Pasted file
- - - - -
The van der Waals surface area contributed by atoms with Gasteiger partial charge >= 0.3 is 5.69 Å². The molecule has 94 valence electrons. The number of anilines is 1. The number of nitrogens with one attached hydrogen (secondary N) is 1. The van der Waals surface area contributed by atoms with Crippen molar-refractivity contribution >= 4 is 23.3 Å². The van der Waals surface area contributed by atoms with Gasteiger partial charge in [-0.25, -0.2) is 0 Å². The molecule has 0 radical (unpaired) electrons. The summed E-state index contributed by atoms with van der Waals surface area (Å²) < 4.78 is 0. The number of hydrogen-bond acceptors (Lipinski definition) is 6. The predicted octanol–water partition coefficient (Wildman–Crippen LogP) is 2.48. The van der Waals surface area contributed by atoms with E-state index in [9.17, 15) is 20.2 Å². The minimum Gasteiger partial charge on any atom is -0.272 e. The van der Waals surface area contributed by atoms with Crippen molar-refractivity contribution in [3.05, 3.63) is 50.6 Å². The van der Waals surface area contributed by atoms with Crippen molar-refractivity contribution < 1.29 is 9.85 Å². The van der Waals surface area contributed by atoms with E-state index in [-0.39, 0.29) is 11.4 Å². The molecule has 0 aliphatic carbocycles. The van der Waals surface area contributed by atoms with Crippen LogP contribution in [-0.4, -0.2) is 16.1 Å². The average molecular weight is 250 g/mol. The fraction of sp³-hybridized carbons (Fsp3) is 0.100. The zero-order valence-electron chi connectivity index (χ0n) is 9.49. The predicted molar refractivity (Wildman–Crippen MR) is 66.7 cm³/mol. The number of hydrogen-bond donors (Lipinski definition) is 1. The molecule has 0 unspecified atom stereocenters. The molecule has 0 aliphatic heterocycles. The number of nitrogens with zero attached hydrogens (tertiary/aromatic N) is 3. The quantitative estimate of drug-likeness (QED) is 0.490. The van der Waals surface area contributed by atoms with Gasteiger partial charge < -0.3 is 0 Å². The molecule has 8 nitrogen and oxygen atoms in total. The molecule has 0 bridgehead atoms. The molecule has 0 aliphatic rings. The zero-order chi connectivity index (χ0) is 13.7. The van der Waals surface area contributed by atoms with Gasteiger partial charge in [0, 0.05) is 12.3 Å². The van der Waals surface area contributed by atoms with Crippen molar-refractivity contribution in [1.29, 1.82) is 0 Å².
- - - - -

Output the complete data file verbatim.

The van der Waals surface area contributed by atoms with Gasteiger partial charge >= 0.3 is 5.69 Å². The molecule has 94 valence electrons. The number of anilines is 1. The number of nitrogens with one attached hydrogen (secondary N) is 1. The van der Waals surface area contributed by atoms with Crippen molar-refractivity contribution >= 4 is 23.3 Å². The van der Waals surface area contributed by atoms with Gasteiger partial charge in [-0.25, -0.2) is 0 Å². The molecule has 0 radical (unpaired) electrons. The summed E-state index contributed by atoms with van der Waals surface area (Å²) < 4.78 is 0. The number of hydrogen-bond acceptors (Lipinski definition) is 6. The predicted octanol–water partition coefficient (Wildman–Crippen LogP) is 2.48. The van der Waals surface area contributed by atoms with E-state index in [9.17, 15) is 20.2 Å². The minimum Gasteiger partial charge on any atom is -0.272 e. The van der Waals surface area contributed by atoms with Crippen molar-refractivity contribution in [3.05, 3.63) is 50.6 Å². The van der Waals surface area contributed by atoms with Crippen molar-refractivity contribution < 1.29 is 9.85 Å². The van der Waals surface area contributed by atoms with E-state index in [-0.39, 0.29) is 11.4 Å². The molecule has 0 aliphatic carbocycles. The van der Waals surface area contributed by atoms with Crippen LogP contribution in [-0.4, -0.2) is 16.1 Å². The average molecular weight is 250 g/mol. The fraction of sp³-hybridized carbons (Fsp3) is 0.100. The zero-order valence-electron chi connectivity index (χ0n) is 9.49. The predicted molar refractivity (Wildman–Crippen MR) is 66.7 cm³/mol. The number of hydrogen-bond donors (Lipinski definition) is 1. The molecule has 0 unspecified atom stereocenters. The molecule has 0 aliphatic heterocycles. The number of nitrogens with zero attached hydrogens (tertiary/aromatic N) is 3. The quantitative estimate of drug-likeness (QED) is 0.490. The van der Waals surface area contributed by atoms with Gasteiger partial charge < -0.3 is 0 Å². The molecule has 8 nitrogen and oxygen atoms in total. The molecule has 0 bridgehead atoms. The molecule has 0 aliphatic rings. The zero-order chi connectivity index (χ0) is 13.7. The van der Waals surface area contributed by atoms with Gasteiger partial charge in [0, 0.05) is 12.3 Å². The van der Waals surface area contributed by atoms with Crippen molar-refractivity contribution in [1.29, 1.82) is 0 Å².